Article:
With home ownership on the outs in this country following the deep 2007 to 2009 recession, the rental market looks increasingly enticing. And Sam Zell, chairman of apartment owner Equity Residential (NYSE:EQR), believes the trend toward renting has more room to run. For college graduates that can't find a good job, however, renting from Zell can be difficult to afford. Campus Crest (NYSE:CCG) might find a new avenue of growth by renting to grads that don't want to move home, but that can't afford to be on their own.
The big picture
According to Equity Residential's Zell, the big issue to watch is marriage. He recently explained that, "The deferral of marriage has such a staggering impact on real estate and I just don't think people focus on it." Essentially, why buy an expensive thing like a house if you don't have a family and kids?
Marriage deferral encompasses many trends, but college debt is among the most prominent. If you can't afford to pay your bills (a mortgage or otherwise), how can you afford a family, let alone a home to house it? It's one of the main reasons Zell believes the home ownership rate has fallen to 64.8% in the first quarter from the 2006 peak of 69%. He thinks it could drop another 10 percentage points or so.
That will make owning rental properties even more enticing. And Equity Residential is preparing to be a lead provider at the high end of the market. For example, the real estate investment trust (REIT) has been increasingly focusing on high barrier to entry markets with desirable demographics like New York and San Francisco. In these core markets, it's able to charge a nearly 100% premium over the average U.S. apartment rent.
That's so expensive!
But how is a recent college grad with heavy debts going to afford the average $2,200 a month that Equity Residential wants? They aren't, they're going to move back in with mom and dad. But that's not a great long-term solution. Which is why Campus Crest CEO Ted Rollins explained to me that his company is looking at the possibility of providing a low-cost rental experience to non-students.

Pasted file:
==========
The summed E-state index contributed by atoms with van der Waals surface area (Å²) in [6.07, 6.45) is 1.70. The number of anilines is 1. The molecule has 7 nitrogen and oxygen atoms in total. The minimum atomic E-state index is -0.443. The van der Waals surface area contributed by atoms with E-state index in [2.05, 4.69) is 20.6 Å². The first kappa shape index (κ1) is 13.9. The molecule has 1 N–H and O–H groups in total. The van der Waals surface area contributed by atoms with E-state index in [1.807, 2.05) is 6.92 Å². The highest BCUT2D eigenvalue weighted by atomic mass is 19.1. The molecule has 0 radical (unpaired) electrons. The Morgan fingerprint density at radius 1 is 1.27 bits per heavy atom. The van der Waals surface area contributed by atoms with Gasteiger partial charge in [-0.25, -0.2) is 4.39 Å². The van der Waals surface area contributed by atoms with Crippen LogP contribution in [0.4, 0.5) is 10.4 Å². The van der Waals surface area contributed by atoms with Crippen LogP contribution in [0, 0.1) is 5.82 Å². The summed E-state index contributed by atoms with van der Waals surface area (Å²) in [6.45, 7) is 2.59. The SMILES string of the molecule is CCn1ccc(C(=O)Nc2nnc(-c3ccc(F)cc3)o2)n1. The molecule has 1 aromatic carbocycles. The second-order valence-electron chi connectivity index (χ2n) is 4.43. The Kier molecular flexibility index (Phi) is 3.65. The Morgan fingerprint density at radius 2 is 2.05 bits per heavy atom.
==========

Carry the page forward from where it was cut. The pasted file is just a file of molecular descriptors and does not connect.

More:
Campus Crest's Rollins was quick to point out that the REIT's focus is student housing. However, "...with the emergence of our urban brand in Philadelphia and Montreal, we are going to test the market's receptiveness to this niche of housing." And that's an interesting thing for REIT investors to watch.
An apartment on campus is a dorm, but an apartment off campus, even if it's intended for college kids, is still just an apartment. With Campus Crest increasingly adding amenities that college kids, and others, will like, why wouldn't a recent grad prefer to keep living in a Campus Crest facility if the other option is his or her parents' basement? The average revenue per occupied bed at Campus Crest last year was around $500, a much better deal than Equity Residential is offering and affordable even on a tight budget.
A niche, but a good one
In fact, such an option could be good for everyone. Empty nesters get to stay empty nesters and the kids get to live as if they are still in college until they are ready to "grow up." Mom and dad might even be willing to pay for this mutually beneficial outcome.
Clearly Campus Crest is exploring what is really a niche opportunity. But it would make filling its urban apartments that much easier. And, if it found enough demand, the REIT's expertise in construction and its standardized design platform would make expanding the niche fairly easy. It would also give the landlord a base of annual leases to support its generally school-year focused business.
While Campus Crest's Rollins made clear to me in an email interview that nothing is going on with renting to recent grads just yet, it is something the company has in the back of its mind. But with a yield of around 7.6%, Campus Crest could be an interesting alternative to apartment REITs like Equity Residential, which sports a relatively paltry yield of 3.2%. Just make sure to keep an eye on Campus Crest's urban experience if you like the rental market.
Reuben Brewer has no position in any stocks mentioned. The Motley Fool has no position in any of the stocks mentioned. Try any of our Foolish newsletter services free for 30 days. We Fools may not all hold the same opinions, but we all believe that considering a diverse range of insights makes us better investors. The Motley Fool has a disclosure policy.